dilluns, 1 de setembre de 2014

...sense títol

Hyvää maanantaita (monday_dilluns) kaikille!
After a well deserved holiday, our blog reopens its doors and gives you all, again, a warm welcome! But talking about... welcoming... does anyone knows which is the object from the New World that represents hospitality? _Després d'unes merescudes vacances (per què no) el blog reobre les seves portes i us dona, novament, la benvinguda a tots. Però... parlant de benvingudes... sabeu quin és l'objecte que, tradicionalment, des de la descoberta del Nou Continent, representa l'hospitalitat?


That's it... the pineapple. But... why? _Efectivament... la pinya. Però... per què?


The plant is indigenous to South America and is said to originate from the area between southern Brazil and Paraguay. The natives of southern Brazil and Paraguay spread the pineapple throughout South America, and it eventually reached the Caribbean, Central America and Mexico. Columbus encountered the pineapple in 1493 on the leeward island of Guadeloupe. He called it piña de Indes, meaning "pine of the Indians," and brought it back with him to Europe. _La pinya és originària de sud-Amèrica. Més concretament de la regió situada entre Brasil i Paraguay. Els natius d'aquestes terres aviat la van extendre cap al Carib, centre-Amèrica i Mèxic. No va ser fins l'any 1493 que va ser descoberta pels europeus... Cristòfol Colom, en el seu segon viatge, la va trobar a l'illa de Guadalupe, i la va anomenar pinya d'índies, ja que recordava a les pinyes dels pins.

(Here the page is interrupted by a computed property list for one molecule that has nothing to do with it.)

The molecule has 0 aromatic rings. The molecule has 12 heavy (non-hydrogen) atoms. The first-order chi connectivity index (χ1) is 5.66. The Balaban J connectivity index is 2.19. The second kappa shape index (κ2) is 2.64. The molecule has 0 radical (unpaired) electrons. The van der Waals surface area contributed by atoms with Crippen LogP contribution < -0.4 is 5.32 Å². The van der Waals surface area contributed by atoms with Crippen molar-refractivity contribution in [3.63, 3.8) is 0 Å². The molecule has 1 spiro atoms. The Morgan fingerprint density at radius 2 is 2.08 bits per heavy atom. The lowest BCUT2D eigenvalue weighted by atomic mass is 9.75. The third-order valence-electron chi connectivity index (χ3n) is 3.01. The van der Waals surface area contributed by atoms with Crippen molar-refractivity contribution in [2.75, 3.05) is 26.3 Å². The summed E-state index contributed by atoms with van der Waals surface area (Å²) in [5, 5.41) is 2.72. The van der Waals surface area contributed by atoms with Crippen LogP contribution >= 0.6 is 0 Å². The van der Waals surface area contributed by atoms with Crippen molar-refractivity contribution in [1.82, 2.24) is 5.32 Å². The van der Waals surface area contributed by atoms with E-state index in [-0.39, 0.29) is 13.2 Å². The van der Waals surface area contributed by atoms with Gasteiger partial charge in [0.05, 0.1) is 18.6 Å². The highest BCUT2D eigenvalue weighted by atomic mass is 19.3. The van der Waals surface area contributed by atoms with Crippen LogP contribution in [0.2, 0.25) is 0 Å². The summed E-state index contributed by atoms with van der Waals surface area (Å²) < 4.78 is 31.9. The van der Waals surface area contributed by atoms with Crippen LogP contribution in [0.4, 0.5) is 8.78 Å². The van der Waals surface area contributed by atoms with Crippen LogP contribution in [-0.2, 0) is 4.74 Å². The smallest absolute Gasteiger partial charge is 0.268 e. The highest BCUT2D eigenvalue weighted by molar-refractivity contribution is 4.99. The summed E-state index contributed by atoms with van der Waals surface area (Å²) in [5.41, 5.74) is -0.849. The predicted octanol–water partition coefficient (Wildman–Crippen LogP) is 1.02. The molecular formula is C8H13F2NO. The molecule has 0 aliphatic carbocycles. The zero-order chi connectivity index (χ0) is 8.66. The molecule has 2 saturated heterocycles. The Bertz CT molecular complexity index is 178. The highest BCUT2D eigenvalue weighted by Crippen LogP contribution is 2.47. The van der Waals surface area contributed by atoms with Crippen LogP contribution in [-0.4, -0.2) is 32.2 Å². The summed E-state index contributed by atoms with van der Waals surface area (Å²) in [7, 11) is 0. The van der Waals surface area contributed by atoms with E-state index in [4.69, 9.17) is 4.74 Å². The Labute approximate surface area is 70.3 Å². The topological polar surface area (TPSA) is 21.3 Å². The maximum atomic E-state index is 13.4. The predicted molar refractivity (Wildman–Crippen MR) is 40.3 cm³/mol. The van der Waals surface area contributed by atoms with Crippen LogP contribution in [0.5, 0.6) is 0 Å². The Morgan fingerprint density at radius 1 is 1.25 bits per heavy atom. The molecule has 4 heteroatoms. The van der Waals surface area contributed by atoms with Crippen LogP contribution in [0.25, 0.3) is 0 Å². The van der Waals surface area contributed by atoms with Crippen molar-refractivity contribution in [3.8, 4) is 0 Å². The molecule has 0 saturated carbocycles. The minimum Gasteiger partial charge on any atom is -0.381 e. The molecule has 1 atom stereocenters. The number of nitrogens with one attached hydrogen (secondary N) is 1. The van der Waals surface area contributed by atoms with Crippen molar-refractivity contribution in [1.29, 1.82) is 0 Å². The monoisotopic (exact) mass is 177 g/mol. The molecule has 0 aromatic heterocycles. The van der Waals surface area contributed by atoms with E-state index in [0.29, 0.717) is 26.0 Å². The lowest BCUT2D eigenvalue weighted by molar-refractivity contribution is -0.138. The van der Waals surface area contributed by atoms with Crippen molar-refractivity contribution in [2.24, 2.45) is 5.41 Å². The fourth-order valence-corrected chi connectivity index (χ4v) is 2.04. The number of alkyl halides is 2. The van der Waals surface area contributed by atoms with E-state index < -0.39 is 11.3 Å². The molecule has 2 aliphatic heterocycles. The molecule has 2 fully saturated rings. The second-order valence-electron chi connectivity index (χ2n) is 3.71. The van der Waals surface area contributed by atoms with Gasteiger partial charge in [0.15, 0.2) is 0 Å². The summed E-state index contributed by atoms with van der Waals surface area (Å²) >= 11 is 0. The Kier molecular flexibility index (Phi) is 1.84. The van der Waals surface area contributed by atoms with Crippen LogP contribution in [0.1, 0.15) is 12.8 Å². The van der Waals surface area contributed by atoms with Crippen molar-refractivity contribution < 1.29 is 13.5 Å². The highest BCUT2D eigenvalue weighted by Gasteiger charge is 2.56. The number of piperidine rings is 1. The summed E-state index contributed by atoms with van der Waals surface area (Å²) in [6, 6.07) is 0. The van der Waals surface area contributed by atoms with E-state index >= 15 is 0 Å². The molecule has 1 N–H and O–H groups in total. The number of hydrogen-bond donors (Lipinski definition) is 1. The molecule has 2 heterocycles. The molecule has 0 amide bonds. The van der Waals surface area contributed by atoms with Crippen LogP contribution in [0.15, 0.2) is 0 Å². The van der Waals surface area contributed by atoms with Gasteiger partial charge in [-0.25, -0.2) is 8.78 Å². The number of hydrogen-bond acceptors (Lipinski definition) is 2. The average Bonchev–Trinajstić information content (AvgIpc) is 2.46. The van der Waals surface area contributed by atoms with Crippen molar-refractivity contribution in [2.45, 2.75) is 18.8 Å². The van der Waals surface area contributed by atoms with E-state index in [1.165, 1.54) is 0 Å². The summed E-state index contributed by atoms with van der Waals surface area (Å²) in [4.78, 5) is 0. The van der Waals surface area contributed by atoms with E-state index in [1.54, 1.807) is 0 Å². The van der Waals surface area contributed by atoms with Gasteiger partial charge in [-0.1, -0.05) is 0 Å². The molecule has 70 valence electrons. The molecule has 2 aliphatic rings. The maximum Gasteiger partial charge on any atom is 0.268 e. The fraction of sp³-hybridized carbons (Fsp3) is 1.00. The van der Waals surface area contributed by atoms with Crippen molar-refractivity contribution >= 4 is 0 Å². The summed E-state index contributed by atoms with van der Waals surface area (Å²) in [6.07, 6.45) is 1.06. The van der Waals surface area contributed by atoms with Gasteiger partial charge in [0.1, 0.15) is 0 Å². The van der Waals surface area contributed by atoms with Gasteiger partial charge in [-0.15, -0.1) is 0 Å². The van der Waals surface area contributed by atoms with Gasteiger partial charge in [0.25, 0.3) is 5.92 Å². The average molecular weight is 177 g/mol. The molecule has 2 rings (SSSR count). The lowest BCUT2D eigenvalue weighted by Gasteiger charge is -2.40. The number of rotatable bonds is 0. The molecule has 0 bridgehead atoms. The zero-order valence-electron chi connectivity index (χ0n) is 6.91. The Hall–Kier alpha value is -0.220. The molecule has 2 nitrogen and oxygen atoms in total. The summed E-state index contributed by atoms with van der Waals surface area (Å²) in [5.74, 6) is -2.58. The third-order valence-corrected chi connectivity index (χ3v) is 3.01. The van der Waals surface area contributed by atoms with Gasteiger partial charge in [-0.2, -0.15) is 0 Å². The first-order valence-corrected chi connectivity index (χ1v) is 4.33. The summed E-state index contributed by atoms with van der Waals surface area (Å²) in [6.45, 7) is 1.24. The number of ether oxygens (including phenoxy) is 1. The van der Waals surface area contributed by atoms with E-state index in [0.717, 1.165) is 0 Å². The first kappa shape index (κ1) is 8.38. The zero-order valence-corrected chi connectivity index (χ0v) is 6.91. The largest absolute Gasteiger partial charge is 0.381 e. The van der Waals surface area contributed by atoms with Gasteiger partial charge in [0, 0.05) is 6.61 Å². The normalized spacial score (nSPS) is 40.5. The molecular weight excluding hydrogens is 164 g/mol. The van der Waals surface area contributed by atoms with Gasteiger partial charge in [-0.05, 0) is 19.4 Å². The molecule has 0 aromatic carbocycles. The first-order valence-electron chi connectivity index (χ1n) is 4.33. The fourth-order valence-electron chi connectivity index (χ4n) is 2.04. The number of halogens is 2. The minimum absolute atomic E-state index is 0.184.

King Charles II of England posing for his royal portrait while being gifted a pineapple by the Royal Gardener, John Rose, 1675 
_El Rei Carles II d'Anglaterra davant del sue jardiner que li ofereix una pinta, John Rose, 1675   

In the Caribbean, Europe and North America, the pineapple became associated with the return of ships from extended voyages, and an emblem of welcome and hospitality. To the Carib, the pineapple symbolized hospitality, and the Spaniards soon learned they were welcome if a pineapple was placed by the entrance to a village. This symbolism spread to Europe, then to Colonial North America, where it became the custom to carve the shape of a pineapple into the columns at the entrance of a plantation. According to the legend, the captain would spear a pineapple on a fence post outside his home to let his friends know of his safe return from sea. The pineapple was an invitation for them to visit, share his food and drink, and listen to tales of his voyage. _Al Carib, a Europa i a nord-Amèrica, la pinya s'associava amb el retorn dels vaixells que realitzaven grans travesses marítimes, i va esdevenir ràpidamnt un emblema de benvinguda i hospitalitat. Del Carib, la simbologia va arribar a Europa i a l'Amèrica Colonial de la mà dels espanyols, on pinyes esculturals reposaven damunt de columnes a l'entrada de les plantacions.  Segons la llegenda, els capitans colocaven pinyes a la tanca de les seves cases per fer notar als seus amiss que havien tornat sans i estalvis, i els conovidava a passar i a menjar les delícies del Nou Món mentre escoltaven les seves històries.


John Murray, 4th Earl of Dunmore, in 1761, in Scotland, took this symbology to its highest level! _Hi ha qui va arribar a dur aquesta simbologia al més alt extrem! Va ser John Murray, quart comte de Dunmore, l'any 1761, a Escòcia.


Nauttikaa! Enjoy_Gaudiu!
MOI, MOI! Ja tervetuloa kaikille!

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